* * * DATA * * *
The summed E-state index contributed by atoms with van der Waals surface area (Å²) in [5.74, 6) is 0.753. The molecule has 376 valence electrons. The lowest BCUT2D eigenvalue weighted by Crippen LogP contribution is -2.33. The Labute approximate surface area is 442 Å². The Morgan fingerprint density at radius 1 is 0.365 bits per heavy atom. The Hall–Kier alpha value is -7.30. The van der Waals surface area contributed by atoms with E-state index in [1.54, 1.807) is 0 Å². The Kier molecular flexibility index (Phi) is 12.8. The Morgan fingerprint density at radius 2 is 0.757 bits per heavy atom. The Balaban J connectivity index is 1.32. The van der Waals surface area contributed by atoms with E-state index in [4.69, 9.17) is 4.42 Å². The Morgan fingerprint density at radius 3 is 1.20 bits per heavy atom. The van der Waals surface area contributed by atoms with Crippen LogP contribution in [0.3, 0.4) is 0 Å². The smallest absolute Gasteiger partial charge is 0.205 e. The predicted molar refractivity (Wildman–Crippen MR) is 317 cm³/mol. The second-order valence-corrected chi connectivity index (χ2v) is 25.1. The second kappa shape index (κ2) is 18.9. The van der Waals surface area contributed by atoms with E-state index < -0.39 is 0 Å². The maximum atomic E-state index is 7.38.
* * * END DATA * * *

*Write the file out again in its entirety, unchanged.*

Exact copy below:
The summed E-state index contributed by atoms with van der Waals surface area (Å²) in [5.74, 6) is 0.753. The molecule has 376 valence electrons. The lowest BCUT2D eigenvalue weighted by Crippen LogP contribution is -2.33. The Labute approximate surface area is 442 Å². The Morgan fingerprint density at radius 1 is 0.365 bits per heavy atom. The Hall–Kier alpha value is -7.30. The van der Waals surface area contributed by atoms with E-state index in [1.54, 1.807) is 0 Å². The Kier molecular flexibility index (Phi) is 12.8. The Morgan fingerprint density at radius 2 is 0.757 bits per heavy atom. The Balaban J connectivity index is 1.32. The van der Waals surface area contributed by atoms with E-state index in [4.69, 9.17) is 4.42 Å². The Morgan fingerprint density at radius 3 is 1.20 bits per heavy atom. The van der Waals surface area contributed by atoms with Crippen LogP contribution in [0.3, 0.4) is 0 Å². The smallest absolute Gasteiger partial charge is 0.205 e. The predicted molar refractivity (Wildman–Crippen MR) is 317 cm³/mol. The second-order valence-corrected chi connectivity index (χ2v) is 25.1. The second kappa shape index (κ2) is 18.9. The van der Waals surface area contributed by atoms with E-state index < -0.39 is 0 Å². The maximum atomic E-state index is 7.38.